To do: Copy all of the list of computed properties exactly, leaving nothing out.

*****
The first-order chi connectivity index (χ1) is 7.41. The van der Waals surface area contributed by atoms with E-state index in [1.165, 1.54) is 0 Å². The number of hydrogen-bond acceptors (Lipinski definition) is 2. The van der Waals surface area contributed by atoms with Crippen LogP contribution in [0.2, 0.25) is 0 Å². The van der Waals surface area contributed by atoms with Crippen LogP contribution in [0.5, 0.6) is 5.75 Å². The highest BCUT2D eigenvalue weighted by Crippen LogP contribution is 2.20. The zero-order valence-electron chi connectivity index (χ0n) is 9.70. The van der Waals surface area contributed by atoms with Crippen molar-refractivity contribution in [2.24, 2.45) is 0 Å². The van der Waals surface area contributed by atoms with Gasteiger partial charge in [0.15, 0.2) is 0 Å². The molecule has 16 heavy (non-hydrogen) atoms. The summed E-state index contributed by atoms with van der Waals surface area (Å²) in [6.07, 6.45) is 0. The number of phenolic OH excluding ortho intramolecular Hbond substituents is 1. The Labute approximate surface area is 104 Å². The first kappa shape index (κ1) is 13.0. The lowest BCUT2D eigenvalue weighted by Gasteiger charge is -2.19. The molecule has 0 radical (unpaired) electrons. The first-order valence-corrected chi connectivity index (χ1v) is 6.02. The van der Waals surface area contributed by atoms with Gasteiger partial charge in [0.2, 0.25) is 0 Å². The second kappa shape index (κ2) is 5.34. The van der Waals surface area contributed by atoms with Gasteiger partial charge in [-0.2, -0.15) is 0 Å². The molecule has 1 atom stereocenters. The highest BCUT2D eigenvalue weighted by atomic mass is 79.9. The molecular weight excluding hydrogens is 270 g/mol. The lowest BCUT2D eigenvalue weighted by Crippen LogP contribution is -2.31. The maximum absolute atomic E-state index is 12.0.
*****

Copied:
The first-order chi connectivity index (χ1) is 7.41. The van der Waals surface area contributed by atoms with E-state index in [1.165, 1.54) is 0 Å². The number of hydrogen-bond acceptors (Lipinski definition) is 2. The van der Waals surface area contributed by atoms with Crippen LogP contribution in [0.2, 0.25) is 0 Å². The van der Waals surface area contributed by atoms with Crippen LogP contribution in [0.5, 0.6) is 5.75 Å². The highest BCUT2D eigenvalue weighted by Crippen LogP contribution is 2.20. The zero-order valence-electron chi connectivity index (χ0n) is 9.70. The van der Waals surface area contributed by atoms with Crippen molar-refractivity contribution in [2.24, 2.45) is 0 Å². The van der Waals surface area contributed by atoms with Gasteiger partial charge in [0.15, 0.2) is 0 Å². The molecule has 16 heavy (non-hydrogen) atoms. The summed E-state index contributed by atoms with van der Waals surface area (Å²) in [6.07, 6.45) is 0. The number of phenolic OH excluding ortho intramolecular Hbond substituents is 1. The Labute approximate surface area is 104 Å². The first kappa shape index (κ1) is 13.0. The lowest BCUT2D eigenvalue weighted by Gasteiger charge is -2.19. The molecule has 0 radical (unpaired) electrons. The first-order valence-corrected chi connectivity index (χ1v) is 6.02. The van der Waals surface area contributed by atoms with Gasteiger partial charge in [0.2, 0.25) is 0 Å². The second kappa shape index (κ2) is 5.34. The van der Waals surface area contributed by atoms with Gasteiger partial charge in [-0.2, -0.15) is 0 Å². The molecule has 1 atom stereocenters. The highest BCUT2D eigenvalue weighted by atomic mass is 79.9. The molecular weight excluding hydrogens is 270 g/mol. The lowest BCUT2D eigenvalue weighted by Crippen LogP contribution is -2.31. The maximum absolute atomic E-state index is 12.0.